Elene Cafasso, founder and president of Enerpace, Inc., agrees that in the first 30 days, it’s crucial to identify your key stakeholders. She suggests thinking about who will need to rely on you to be successful, and who you will need in your corner to achieve your goals. “Meet with these people, form relationships, and most importantly, design an alliance by laying out what the other party can expect from you and asking what you can expect from the other party,” Cafasso suggests. “It’s best to know where you stand and who you have to help you get where you’re going, as quickly as possible.”
While you may be more focused on the big picture of your new role and company rather than the picky details, minor missteps in your first 30 days may stand out more than they would for more veteran employees. You’re under increased scrutiny in your first month on the job, so you need to take extra precautions to avoid making mistakes that will draw negative attention—even minor ones. So don’t assume you know how things work in your new organization; take the time to ask.
“As they say, assumption is the mother of all (bleep)-ups,” says Still. “Make sure you know what time you’re expected at work in the morning, where the closest printer and copier are, whether you are allowed to use your company-issued cell phone for personal calls, what standing meetings you’re expected to attend, what the company policy is on social media use. These may seem like basic, pedantic questions, but if you assume wrong, you may find yourself making missteps that are easily avoidable.”
Success in a new role is a two-way street: the responsibility lies with you as well as with your manager. While many employees take a more passive role to the on-boarding process, there are things you can do to lighten the burden on your supervisor while making a good first impression.
Still suggests being proactive through the following strategies in your first 30 days:
In addition to helping your superiors get you up to speed, make efforts to initiate with other team members as well. “Understand that as the new kid on the block, the onus is on you to be friendly, engaging, and likeable,” says Brigid Siegel, partner, Polachi Access Executive Search. “You can’t sit back and expect entrenched team members to make the first gestures in building a relationship. Get the outreach going from day one, and work on connecting with the team every day.”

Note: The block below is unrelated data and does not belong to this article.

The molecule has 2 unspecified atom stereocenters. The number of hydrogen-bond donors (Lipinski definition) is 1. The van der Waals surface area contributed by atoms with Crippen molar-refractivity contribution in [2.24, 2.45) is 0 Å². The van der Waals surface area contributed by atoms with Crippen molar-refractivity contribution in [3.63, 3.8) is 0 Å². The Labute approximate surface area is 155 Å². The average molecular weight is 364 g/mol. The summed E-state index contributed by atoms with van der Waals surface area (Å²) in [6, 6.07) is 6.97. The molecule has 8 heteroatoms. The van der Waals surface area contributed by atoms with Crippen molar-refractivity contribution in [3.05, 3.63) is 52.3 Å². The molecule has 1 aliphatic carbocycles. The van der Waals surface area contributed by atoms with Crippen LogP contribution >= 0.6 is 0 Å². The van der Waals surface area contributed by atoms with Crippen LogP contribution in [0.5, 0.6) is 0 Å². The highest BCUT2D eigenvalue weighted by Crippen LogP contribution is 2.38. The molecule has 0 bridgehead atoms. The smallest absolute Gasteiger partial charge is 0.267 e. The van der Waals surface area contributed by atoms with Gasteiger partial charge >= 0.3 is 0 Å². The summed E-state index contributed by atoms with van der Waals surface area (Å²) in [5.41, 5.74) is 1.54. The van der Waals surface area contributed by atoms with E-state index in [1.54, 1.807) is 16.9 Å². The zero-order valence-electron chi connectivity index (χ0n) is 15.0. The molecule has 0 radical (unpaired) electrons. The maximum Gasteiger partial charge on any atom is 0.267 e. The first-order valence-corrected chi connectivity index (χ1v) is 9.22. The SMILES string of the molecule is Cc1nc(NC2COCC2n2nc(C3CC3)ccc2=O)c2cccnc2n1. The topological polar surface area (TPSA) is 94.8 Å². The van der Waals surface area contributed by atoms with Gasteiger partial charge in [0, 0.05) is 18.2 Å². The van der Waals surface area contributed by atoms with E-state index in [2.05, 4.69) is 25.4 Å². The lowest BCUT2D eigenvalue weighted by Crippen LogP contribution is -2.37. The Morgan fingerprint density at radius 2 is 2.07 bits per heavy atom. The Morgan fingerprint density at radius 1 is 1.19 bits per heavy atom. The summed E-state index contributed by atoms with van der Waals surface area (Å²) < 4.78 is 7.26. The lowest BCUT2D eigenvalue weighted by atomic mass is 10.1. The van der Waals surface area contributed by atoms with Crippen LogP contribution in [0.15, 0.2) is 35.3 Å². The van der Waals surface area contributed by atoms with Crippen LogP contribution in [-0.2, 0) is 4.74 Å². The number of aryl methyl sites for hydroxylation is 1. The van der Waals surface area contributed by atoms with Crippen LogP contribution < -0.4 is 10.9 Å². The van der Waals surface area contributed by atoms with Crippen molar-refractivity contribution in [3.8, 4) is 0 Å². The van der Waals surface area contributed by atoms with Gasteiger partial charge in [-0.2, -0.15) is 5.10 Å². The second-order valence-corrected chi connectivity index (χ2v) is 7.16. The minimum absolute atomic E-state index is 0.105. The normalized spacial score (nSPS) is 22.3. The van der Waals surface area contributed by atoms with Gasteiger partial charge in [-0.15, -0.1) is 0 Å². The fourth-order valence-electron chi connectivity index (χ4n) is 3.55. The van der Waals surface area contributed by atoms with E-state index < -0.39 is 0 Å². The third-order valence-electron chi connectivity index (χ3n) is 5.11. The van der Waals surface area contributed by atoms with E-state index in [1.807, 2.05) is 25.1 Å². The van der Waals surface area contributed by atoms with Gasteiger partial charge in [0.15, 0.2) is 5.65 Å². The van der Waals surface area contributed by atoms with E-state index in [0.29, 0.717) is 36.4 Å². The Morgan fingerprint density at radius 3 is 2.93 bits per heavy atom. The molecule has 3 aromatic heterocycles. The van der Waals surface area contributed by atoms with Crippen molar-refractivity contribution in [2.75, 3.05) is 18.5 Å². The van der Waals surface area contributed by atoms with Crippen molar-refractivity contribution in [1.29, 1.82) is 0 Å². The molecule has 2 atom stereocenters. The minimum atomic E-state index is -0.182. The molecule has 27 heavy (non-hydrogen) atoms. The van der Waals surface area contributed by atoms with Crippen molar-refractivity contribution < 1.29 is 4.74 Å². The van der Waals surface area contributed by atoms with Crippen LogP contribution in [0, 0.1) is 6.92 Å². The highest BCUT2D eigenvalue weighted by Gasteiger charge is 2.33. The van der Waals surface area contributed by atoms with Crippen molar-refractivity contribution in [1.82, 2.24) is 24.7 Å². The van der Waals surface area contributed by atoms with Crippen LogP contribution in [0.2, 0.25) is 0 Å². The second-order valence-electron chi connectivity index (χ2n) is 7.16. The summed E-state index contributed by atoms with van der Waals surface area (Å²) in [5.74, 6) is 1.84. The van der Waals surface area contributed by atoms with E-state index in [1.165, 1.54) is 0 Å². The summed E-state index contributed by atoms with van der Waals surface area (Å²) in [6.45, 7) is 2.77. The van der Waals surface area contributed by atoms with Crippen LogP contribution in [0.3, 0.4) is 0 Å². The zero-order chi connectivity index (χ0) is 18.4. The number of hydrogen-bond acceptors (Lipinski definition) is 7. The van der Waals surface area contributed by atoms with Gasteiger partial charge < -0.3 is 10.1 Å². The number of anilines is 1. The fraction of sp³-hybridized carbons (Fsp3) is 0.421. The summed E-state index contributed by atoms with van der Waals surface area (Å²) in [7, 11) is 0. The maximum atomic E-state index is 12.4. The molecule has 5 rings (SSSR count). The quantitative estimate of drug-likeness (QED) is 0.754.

Being a forward-thinker and risk-taker can help you get ahead in your career, but timing is important. When you first join a company, proposing too many new ideas too soon before you’ve taken time to fully understand the lay of the corporate landscape can be perceived as arrogant rather than advanced. Initially, fitting in can be more important than standing out. “You need to build credibility before rushing in for quick wins,” says Michelle Proehl, president of Slate Advisors.
“I think it’s important that women remember that ruffling feathers is eventually okay—in fact you can’t get ahead without taking risks,” adds Brisson. “But you have to first understand a culture and establish a basic track record for being excellent at what you do before you make that leap.” To that end, wait until your probationary period is over before you make proposals that may be controversial.
Author, recruiter, and human resources professional Abby Kohut, who has hired 10,000 people in her career, recommends treading lightly in the first 30 days at work and making every attempt to fit in with the team and blend in with the culture. “Many people and organizations find it difficult to accept change despite whether or not it will help them be more successful,” says Kohut. “The time will come for you to let your opinions be known, and you will sense when that is. Just like searching for a job, have patience and spend the time adapting to your new home.”